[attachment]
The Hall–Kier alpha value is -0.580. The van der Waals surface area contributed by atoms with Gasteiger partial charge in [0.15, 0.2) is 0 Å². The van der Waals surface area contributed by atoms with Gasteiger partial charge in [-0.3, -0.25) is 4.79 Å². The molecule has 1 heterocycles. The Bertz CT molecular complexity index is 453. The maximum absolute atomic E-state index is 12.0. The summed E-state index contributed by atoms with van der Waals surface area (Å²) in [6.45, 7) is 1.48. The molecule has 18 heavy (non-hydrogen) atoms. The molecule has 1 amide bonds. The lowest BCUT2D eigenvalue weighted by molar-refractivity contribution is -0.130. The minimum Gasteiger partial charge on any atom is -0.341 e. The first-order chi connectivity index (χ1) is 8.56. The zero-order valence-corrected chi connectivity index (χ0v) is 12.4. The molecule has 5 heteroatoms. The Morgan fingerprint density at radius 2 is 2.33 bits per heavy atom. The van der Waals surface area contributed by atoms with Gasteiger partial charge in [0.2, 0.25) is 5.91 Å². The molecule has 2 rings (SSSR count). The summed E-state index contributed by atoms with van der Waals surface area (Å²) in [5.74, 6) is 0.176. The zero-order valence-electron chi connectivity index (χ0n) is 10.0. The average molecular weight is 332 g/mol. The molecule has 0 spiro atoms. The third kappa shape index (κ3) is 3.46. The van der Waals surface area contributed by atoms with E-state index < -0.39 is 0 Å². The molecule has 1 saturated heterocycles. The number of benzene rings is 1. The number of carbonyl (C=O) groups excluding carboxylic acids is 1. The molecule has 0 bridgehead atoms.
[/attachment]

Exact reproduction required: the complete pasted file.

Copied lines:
The Hall–Kier alpha value is -0.580. The van der Waals surface area contributed by atoms with Gasteiger partial charge in [0.15, 0.2) is 0 Å². The van der Waals surface area contributed by atoms with Gasteiger partial charge in [-0.3, -0.25) is 4.79 Å². The molecule has 1 heterocycles. The Bertz CT molecular complexity index is 453. The maximum absolute atomic E-state index is 12.0. The summed E-state index contributed by atoms with van der Waals surface area (Å²) in [6.45, 7) is 1.48. The molecule has 18 heavy (non-hydrogen) atoms. The molecule has 1 amide bonds. The lowest BCUT2D eigenvalue weighted by molar-refractivity contribution is -0.130. The minimum Gasteiger partial charge on any atom is -0.341 e. The first-order chi connectivity index (χ1) is 8.56. The zero-order valence-corrected chi connectivity index (χ0v) is 12.4. The molecule has 5 heteroatoms. The Morgan fingerprint density at radius 2 is 2.33 bits per heavy atom. The van der Waals surface area contributed by atoms with Gasteiger partial charge in [0.2, 0.25) is 5.91 Å². The molecule has 2 rings (SSSR count). The summed E-state index contributed by atoms with van der Waals surface area (Å²) in [5.74, 6) is 0.176. The zero-order valence-electron chi connectivity index (χ0n) is 10.0. The average molecular weight is 332 g/mol. The molecule has 0 spiro atoms. The third kappa shape index (κ3) is 3.46. The van der Waals surface area contributed by atoms with E-state index < -0.39 is 0 Å². The molecule has 1 saturated heterocycles. The number of benzene rings is 1. The number of carbonyl (C=O) groups excluding carboxylic acids is 1. The molecule has 0 bridgehead atoms.